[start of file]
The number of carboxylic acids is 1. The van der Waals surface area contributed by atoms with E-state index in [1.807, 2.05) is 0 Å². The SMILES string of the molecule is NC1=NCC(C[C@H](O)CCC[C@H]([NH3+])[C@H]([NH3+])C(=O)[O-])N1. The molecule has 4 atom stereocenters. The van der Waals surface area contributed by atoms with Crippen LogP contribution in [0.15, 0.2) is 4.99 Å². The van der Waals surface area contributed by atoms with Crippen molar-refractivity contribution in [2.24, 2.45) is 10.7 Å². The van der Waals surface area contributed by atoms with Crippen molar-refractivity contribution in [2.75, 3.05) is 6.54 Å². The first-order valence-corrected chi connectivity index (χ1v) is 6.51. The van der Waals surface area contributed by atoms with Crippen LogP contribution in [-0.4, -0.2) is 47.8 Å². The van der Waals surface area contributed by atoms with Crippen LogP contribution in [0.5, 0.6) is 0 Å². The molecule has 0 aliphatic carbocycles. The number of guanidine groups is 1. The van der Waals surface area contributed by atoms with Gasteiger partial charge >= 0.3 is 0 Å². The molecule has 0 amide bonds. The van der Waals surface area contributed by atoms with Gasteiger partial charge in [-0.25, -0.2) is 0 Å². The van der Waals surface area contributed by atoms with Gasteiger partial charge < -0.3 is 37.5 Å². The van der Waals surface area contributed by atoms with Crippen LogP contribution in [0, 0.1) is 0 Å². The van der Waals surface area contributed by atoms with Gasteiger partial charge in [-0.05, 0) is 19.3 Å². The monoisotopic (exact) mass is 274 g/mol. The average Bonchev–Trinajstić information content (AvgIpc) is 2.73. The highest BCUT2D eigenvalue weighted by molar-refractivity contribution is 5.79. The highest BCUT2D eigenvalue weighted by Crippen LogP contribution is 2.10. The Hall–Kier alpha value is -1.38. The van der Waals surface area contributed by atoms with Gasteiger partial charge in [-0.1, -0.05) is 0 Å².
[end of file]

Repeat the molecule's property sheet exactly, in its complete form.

The number of carboxylic acids is 1. The van der Waals surface area contributed by atoms with E-state index in [1.807, 2.05) is 0 Å². The SMILES string of the molecule is NC1=NCC(C[C@H](O)CCC[C@H]([NH3+])[C@H]([NH3+])C(=O)[O-])N1. The molecule has 4 atom stereocenters. The van der Waals surface area contributed by atoms with Crippen LogP contribution in [0.15, 0.2) is 4.99 Å². The van der Waals surface area contributed by atoms with Crippen molar-refractivity contribution in [2.24, 2.45) is 10.7 Å². The van der Waals surface area contributed by atoms with Crippen molar-refractivity contribution in [2.75, 3.05) is 6.54 Å². The first-order valence-corrected chi connectivity index (χ1v) is 6.51. The van der Waals surface area contributed by atoms with Crippen LogP contribution in [-0.4, -0.2) is 47.8 Å². The van der Waals surface area contributed by atoms with Crippen LogP contribution in [0.5, 0.6) is 0 Å². The molecule has 0 aliphatic carbocycles. The number of guanidine groups is 1. The van der Waals surface area contributed by atoms with Gasteiger partial charge >= 0.3 is 0 Å². The molecule has 0 amide bonds. The van der Waals surface area contributed by atoms with Gasteiger partial charge in [-0.25, -0.2) is 0 Å². The van der Waals surface area contributed by atoms with Gasteiger partial charge < -0.3 is 37.5 Å². The van der Waals surface area contributed by atoms with Crippen LogP contribution in [0, 0.1) is 0 Å². The van der Waals surface area contributed by atoms with Gasteiger partial charge in [-0.05, 0) is 19.3 Å². The monoisotopic (exact) mass is 274 g/mol. The average Bonchev–Trinajstić information content (AvgIpc) is 2.73. The highest BCUT2D eigenvalue weighted by molar-refractivity contribution is 5.79. The highest BCUT2D eigenvalue weighted by Crippen LogP contribution is 2.10. The Hall–Kier alpha value is -1.38. The van der Waals surface area contributed by atoms with Gasteiger partial charge in [-0.1, -0.05) is 0 Å².